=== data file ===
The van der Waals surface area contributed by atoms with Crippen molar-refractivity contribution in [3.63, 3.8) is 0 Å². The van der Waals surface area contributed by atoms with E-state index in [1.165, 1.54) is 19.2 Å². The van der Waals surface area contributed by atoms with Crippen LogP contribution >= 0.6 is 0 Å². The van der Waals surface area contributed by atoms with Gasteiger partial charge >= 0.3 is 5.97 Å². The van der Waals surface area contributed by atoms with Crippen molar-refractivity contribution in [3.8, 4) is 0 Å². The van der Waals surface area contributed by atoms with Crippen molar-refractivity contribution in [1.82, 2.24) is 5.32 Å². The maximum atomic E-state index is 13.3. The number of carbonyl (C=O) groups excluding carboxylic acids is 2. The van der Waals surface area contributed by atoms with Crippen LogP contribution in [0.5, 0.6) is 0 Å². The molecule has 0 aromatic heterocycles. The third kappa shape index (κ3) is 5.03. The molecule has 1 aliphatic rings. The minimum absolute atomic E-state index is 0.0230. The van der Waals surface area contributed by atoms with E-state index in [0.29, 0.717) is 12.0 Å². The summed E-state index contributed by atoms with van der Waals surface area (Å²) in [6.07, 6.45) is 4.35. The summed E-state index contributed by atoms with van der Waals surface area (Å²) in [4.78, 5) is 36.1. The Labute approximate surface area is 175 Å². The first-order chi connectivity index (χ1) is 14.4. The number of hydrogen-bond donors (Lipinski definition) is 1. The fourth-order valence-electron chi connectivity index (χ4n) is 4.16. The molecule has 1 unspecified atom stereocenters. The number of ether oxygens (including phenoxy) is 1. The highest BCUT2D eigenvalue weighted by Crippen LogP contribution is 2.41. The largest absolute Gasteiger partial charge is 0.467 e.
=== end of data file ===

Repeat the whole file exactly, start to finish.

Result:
The van der Waals surface area contributed by atoms with Crippen molar-refractivity contribution in [3.63, 3.8) is 0 Å². The van der Waals surface area contributed by atoms with E-state index in [1.165, 1.54) is 19.2 Å². The van der Waals surface area contributed by atoms with Crippen LogP contribution >= 0.6 is 0 Å². The van der Waals surface area contributed by atoms with Gasteiger partial charge >= 0.3 is 5.97 Å². The van der Waals surface area contributed by atoms with Crippen molar-refractivity contribution in [3.8, 4) is 0 Å². The van der Waals surface area contributed by atoms with Crippen molar-refractivity contribution in [1.82, 2.24) is 5.32 Å². The maximum atomic E-state index is 13.3. The number of carbonyl (C=O) groups excluding carboxylic acids is 2. The van der Waals surface area contributed by atoms with Crippen LogP contribution in [0.5, 0.6) is 0 Å². The molecule has 0 aromatic heterocycles. The third kappa shape index (κ3) is 5.03. The molecule has 1 aliphatic rings. The minimum absolute atomic E-state index is 0.0230. The van der Waals surface area contributed by atoms with E-state index in [0.29, 0.717) is 12.0 Å². The summed E-state index contributed by atoms with van der Waals surface area (Å²) in [6.07, 6.45) is 4.35. The summed E-state index contributed by atoms with van der Waals surface area (Å²) in [4.78, 5) is 36.1. The Labute approximate surface area is 175 Å². The first-order chi connectivity index (χ1) is 14.4. The number of hydrogen-bond donors (Lipinski definition) is 1. The fourth-order valence-electron chi connectivity index (χ4n) is 4.16. The molecule has 1 unspecified atom stereocenters. The number of ether oxygens (including phenoxy) is 1. The highest BCUT2D eigenvalue weighted by Crippen LogP contribution is 2.41. The largest absolute Gasteiger partial charge is 0.467 e.